Did you watch HUGE? What did you think? Will it help bring these disorders to the public or do you think it will just exploit them more?

{ 5 comments… read them below or add one }

Katharine July 1, 2010 at 2:04 pm

I was definitely a little worried about how this show would be produced, but I might just have to watch the first episode now that I’ve read your review. Does it seem like they’ll be dealing with education at all, in terms of food/nutrition? Because I also wonder how big of a role that plays w/kids & teenagers – growing up in an environment where REAL food isn’t eaten or no one is taught/knows what is good food and bad food, I wonder how much that plays a part, too. Thanks for sharing your honest opinion! :)

Jacquie July 1, 2010 at 2:15 pm

I honestly don’t know if they’ll go into nutrition or more of the mental side of things. Nutrition is important, but that definitely gets easier once mental issues behind the weight are discovered and discussed. Real food is important though as is realizing that there is no good/bad foods so that will be an interesting piece to the puzzle if included.

Sarah July 1, 2010 at 4:05 pm

So I too was a bit skeptical of the show and what messages it would be sending. When I first saw the commercial for Huge, I was not impressed that a show like this would be on TV. I watched most of the first episode and like you, didn’t like some of the messages the show was sending. I think that if real food is a focus that could be a positive. But, in the spirit of honesty, I decided that I probably won’t watch it again. It just didn’t sit well with me and was too scripted and forced.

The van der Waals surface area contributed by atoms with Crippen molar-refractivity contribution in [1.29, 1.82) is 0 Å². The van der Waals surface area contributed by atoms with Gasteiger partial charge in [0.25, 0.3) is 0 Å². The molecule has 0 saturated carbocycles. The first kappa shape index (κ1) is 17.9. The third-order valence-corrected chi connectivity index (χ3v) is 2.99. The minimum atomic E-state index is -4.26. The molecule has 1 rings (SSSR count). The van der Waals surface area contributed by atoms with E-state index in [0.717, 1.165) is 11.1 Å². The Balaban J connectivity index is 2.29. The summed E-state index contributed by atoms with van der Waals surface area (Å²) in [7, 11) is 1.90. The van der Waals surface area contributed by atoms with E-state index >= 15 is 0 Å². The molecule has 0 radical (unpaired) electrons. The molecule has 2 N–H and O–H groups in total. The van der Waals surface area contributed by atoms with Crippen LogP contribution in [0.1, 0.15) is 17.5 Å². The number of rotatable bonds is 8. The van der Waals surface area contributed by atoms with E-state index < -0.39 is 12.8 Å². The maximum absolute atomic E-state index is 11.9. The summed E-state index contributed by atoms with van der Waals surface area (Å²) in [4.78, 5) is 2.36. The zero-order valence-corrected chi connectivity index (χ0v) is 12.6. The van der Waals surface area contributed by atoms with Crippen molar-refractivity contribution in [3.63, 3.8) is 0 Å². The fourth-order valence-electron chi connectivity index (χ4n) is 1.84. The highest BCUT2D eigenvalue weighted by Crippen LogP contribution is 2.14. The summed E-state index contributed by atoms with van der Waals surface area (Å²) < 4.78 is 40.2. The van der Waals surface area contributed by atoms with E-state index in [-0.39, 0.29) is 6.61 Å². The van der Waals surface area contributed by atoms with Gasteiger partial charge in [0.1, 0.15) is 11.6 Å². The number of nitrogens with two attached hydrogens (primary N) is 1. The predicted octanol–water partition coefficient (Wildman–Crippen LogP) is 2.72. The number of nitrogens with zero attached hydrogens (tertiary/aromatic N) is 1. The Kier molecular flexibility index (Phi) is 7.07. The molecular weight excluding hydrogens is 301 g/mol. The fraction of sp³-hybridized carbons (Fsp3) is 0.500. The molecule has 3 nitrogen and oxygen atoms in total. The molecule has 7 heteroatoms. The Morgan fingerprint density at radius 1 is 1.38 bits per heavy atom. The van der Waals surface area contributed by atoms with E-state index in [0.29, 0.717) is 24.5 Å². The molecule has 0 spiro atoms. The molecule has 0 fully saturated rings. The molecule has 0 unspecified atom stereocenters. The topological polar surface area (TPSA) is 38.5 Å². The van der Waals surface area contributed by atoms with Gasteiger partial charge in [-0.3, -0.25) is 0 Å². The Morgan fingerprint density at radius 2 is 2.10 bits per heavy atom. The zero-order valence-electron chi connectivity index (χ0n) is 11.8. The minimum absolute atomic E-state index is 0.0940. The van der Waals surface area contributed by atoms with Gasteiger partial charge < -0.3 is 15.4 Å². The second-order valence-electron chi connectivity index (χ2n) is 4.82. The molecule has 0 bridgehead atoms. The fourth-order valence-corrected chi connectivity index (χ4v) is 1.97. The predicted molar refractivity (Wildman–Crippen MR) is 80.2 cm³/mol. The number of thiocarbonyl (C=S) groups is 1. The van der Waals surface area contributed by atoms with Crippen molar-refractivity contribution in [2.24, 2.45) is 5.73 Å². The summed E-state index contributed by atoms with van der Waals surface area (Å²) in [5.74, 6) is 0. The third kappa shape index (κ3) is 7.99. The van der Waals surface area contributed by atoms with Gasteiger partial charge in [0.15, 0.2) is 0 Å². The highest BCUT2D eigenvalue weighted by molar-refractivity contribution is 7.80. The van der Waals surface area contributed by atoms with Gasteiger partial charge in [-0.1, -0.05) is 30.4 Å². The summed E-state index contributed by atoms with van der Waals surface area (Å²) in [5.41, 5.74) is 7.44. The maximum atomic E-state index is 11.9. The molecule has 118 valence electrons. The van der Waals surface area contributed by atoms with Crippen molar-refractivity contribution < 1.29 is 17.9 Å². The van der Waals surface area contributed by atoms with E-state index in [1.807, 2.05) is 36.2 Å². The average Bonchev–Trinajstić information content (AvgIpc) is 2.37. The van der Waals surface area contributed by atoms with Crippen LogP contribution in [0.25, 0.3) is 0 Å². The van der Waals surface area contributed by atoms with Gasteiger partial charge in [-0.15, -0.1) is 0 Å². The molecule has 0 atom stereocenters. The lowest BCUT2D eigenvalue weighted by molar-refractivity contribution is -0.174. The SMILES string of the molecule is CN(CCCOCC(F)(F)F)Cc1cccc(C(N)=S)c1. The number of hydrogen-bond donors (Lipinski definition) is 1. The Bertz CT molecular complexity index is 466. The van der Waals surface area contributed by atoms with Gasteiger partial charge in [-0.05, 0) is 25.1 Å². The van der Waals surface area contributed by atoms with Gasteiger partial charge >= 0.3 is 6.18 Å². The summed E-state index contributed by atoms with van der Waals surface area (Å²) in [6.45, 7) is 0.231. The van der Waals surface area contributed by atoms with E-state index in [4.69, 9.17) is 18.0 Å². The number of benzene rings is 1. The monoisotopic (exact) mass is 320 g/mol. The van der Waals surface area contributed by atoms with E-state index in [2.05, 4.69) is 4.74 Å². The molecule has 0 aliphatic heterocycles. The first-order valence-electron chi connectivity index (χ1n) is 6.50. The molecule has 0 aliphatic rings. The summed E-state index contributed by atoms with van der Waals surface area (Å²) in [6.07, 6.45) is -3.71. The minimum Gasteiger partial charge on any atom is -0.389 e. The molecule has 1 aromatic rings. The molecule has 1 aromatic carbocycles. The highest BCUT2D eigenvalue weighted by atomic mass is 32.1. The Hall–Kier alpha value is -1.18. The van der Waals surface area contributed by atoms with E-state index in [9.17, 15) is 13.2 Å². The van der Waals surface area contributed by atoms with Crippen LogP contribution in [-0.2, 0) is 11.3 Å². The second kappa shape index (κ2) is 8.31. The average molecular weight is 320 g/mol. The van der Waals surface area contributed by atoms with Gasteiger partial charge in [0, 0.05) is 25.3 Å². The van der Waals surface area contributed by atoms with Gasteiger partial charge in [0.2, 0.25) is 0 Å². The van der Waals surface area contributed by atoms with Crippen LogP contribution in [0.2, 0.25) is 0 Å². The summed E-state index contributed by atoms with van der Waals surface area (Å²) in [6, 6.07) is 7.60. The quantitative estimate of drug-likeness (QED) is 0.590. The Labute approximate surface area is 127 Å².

jess July 1, 2010 at 10:11 pm

Watch Episode 2 on Monday 7/5 – It goes deeper.

Here’s my brutally honest question though to you guys: Would you have had an issue w/ the ‘scripted/forceness’ of it if it had been a stereotypical lunch table of skinny girls in high school on some other teen soap opera dressed in fabulous clothes and talking about how much they hated their bodies? I ask because I think there are FAR worse written shows that don’t tackle body image issues w/ any kind of gentle grace at all – that we should have been boycotting and turning off from TV a long time ago (hello, CW, I mean every show on that network needs to go!)

Brynne July 1, 2010 at 10:22 pm

I watched – and I’ll go more in depth in my next post – but I absolutely cannot stand Nikki Blonsky’s character. Aside from the purple hair in desperate need of conditioning .. she wants to GAIN weight at camp? I think the focus of the show needs to shift from weight to HEALTH! Being as overweight as most of those girls are at such a young age is clearly not healthy for them, now or in the future. I really hope they try to educate on health more in future episodes. That said, it was definitely entertaining!